This standard provides the basic theoretical underpinning for how private and public keys work in concert. Initially developed in the 1970s, it illustrates how two parties can securely share a private string of information in a public (unsecured) setting without any other listeners or unintended recipients being able to understand what they are saying to each other.
The process involves two communicators agreeing, publicly, on a message, like a string of numbers. The next step is each party selecting a secret, random sequence—this is kept private. Both parties then combine their individual secret and the shared number and share the output with each other publicly. Finally, both parties combine this publicly-shared output with their respective secret, in private, and the final product is a common secret that is mathematically guaranteed to be the same for both recipients and completely illegible to an outside observer.
PKCS #5: Password-based Encryption Standard
Abbreviated to PBKFD1 and 2, these standards apply to protections on passwords, usernames, and other authentication data. In particular, PKBDF2 takes any relatively simple password and makes it significantly harder to crack by applying layers of hashing and coding.
The following inputs work together to create a derived key (DK) in any desired length:
- Password (P) – The chosen password or passphrase, expressed as an octet string
- Salt (S) – A random string of data used for hashing the password (also an octet string)
- Iteration Count (c) – The number of times an operation is performed (a positive integer)
- Intended Length (dkLen) – The final length of the DK (longer is better), in octets
The longer the DK, the more Bits of information it contains. The more bits of information there are, the more computing is required to crack it in a brute force attack. PBKDF2 allows essentially limitless dkLen, which increases the costs of cracking even a single credential exponentially.
PKCS #7: Cryptographic Message Syntax Standard
This standard was built upon the Internet Engineering Task Force’s (IETF) Privacy-Enhanced Mail (PEM) framework. It was then, in turn, adapted into IETF’s Secure/Multipurpose Internal Mail Extensions (S/MIME) standard and CMS standard.
In all its forms, it has dictated secure processes for storing encrypted data. Specifically, it prescribes schemes for signing, hashing, and authenticating information for storage purposes.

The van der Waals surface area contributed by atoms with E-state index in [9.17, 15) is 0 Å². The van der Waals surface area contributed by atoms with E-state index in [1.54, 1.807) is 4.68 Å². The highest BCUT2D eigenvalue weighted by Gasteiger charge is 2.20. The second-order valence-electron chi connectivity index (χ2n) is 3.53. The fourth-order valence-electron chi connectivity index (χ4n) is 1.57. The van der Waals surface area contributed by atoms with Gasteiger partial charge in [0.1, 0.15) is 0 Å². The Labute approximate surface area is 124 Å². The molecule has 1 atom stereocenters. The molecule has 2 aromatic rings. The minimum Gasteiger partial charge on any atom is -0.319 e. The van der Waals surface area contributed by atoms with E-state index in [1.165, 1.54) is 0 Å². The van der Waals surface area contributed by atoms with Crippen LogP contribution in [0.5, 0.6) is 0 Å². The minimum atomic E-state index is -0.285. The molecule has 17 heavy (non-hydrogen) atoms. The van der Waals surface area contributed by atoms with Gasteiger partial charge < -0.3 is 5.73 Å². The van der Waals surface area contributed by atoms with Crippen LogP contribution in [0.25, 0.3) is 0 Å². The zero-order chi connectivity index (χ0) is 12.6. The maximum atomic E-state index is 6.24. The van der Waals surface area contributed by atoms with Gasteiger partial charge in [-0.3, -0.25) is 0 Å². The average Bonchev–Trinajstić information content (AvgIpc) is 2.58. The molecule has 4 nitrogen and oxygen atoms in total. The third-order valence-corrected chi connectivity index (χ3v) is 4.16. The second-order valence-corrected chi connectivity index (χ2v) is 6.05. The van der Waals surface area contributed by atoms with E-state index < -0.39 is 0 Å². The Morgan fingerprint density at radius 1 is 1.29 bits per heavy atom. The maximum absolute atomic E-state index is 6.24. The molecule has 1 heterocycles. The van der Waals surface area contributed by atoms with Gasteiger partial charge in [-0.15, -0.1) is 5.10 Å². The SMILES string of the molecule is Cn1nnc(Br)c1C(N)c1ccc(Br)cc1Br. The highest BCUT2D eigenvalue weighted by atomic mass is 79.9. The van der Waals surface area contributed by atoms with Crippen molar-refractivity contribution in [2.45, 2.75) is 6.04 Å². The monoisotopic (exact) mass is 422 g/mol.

These are all certificate-based systems, closely related to PKCS #10 (see below).
PKCS #8: Private-Key Information Syntax Standard
This standard concerns storage for private keys in particular, along with private-public key pairs, which can be stored under further layers of encryption or not (further) encrypted. Passwords and passphrases stored under PKCS #8 protocols may be encrypted according to PKCS #5.
Secure storage of private keys and private key information (such as the algorithm used to determine or encrypt the private key) is paramount. If information about the private key is compromised, it could lead to security risks for any other entities sharing the (paired) public key.
PKCS #9: Selected Attribute Types
This standard exists to define attributes used in verification and other requests for several PKCSs, notably PKCS #6 (detracted), PKCS #7 (see above), and PKCS #10 (see below). Specifically, it dictates certain qualities that data of this nature needs to have. In particular, it describes methods for protecting information related to individuals’ identifiers, such as names.
This standard is particularly important for organizations that process personally identifiable information (PII). This data is often subject to special regulation based on industry (HIPAA) or location (EU GDPR). PKCS #9 helps ensure these and other requirements are met.
PKCS #10: Certification Request Standard
This is one of the most widely applicable PKCSs. It prescribes formatting rules and other specifications for Certificate Signing Requests (CSR). Individuals send CSRs to certificate authorities (CA) to verify themselves. This allows them to create private key pairs using a public key that they choose, available from the CA or from another provider.
Successful certification means that users accessing a given piece of encrypted information protected by the certificate are who they say they are—and have the authority to access it.
It should be noted that PKCS #10 is not the only accepted kind of CSR.